Researchers at Washington University and the University of Illinois at Urbana-Champaign have developed tiny, wireless devices that can be implanted inside the brains of mice to influence their behavior.
The devices include ultra-miniaturized light-emitting diodes, or LEDs, which allowed the researchers to stimulate the animals' brain cells, some of which had been genetically engineered to respond to light. Study co-lead, Washington University neuroscientist Michael Bruchas, says they wanted to find a way to control the brain circuits of the mice without using wires or tethers.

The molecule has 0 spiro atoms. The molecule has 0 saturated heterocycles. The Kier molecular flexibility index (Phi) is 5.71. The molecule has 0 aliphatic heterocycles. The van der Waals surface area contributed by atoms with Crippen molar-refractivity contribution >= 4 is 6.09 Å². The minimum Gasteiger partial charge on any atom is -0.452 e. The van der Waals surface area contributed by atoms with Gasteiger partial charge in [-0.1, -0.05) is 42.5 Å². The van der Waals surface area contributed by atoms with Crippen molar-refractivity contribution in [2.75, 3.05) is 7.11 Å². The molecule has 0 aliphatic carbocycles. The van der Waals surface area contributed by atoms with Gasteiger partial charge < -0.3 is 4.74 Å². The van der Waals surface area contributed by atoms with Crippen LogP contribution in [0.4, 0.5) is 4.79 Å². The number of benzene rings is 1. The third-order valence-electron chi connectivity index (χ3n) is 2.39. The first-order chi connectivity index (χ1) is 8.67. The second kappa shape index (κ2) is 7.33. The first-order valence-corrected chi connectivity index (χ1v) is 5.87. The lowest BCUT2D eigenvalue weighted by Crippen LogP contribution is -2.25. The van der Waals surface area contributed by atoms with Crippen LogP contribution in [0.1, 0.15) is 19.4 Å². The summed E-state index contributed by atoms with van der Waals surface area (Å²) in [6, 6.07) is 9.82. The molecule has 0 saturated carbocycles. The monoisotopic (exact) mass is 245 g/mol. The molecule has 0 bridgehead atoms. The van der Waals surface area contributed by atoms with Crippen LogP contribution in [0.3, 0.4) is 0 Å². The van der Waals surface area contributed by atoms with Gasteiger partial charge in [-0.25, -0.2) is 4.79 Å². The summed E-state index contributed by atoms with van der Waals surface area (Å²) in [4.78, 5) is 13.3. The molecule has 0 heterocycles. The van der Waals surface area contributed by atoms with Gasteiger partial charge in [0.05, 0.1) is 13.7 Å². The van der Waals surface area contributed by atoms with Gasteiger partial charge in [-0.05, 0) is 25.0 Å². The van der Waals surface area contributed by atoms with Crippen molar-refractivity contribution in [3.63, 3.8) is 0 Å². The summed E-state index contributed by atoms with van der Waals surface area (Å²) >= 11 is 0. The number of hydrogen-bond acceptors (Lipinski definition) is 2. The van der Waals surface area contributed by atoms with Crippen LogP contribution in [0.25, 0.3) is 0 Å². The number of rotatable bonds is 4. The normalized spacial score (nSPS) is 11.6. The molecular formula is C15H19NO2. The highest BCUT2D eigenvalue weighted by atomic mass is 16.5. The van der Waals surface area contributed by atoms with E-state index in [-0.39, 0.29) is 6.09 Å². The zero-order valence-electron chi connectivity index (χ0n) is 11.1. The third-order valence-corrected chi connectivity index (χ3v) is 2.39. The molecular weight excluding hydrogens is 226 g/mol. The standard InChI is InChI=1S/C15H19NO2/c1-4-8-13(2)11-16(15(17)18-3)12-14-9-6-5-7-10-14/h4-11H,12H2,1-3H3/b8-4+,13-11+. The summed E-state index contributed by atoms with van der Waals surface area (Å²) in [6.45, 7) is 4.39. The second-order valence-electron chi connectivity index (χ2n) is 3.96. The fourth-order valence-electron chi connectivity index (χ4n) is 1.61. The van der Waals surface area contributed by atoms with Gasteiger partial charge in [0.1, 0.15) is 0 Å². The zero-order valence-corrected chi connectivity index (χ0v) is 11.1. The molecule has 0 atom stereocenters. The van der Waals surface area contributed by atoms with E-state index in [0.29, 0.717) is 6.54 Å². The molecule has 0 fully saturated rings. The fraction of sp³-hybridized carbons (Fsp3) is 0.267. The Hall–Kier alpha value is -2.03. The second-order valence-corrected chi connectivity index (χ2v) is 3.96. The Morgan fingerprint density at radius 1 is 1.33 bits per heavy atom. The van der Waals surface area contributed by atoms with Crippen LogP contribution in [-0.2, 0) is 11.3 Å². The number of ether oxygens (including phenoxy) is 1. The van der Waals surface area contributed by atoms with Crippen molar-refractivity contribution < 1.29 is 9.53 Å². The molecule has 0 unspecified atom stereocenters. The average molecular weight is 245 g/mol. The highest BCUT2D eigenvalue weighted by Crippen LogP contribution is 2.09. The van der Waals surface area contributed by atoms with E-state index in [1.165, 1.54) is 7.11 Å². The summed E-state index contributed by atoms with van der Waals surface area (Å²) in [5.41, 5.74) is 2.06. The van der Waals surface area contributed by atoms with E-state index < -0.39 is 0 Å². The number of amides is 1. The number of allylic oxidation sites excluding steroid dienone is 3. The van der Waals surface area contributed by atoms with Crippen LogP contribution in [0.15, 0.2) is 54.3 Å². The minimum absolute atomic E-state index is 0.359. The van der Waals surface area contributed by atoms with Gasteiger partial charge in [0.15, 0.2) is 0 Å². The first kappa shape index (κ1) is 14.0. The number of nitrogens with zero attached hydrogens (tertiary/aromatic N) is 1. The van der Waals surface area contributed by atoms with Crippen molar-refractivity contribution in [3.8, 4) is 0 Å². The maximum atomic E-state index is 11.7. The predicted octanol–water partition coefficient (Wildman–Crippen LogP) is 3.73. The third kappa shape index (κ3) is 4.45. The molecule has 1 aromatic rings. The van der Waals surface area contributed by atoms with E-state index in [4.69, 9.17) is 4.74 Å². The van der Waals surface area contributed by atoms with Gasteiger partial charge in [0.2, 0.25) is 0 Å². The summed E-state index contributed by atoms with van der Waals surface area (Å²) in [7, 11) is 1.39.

Bruchas says "we came up with a solution to allow for wireless control using similar technology that's in your cell phone to actually control these micro-LEDs, and then in turn control inside, deep inside the brain, various populations of neurons that we're interested in studying." Bruchas says the devices will help researchers study mouse brain pathways involved in behaviors like anxiety and addiction. In the future, similar technologies could be used to treat human brain disorders like Parkinson's disease.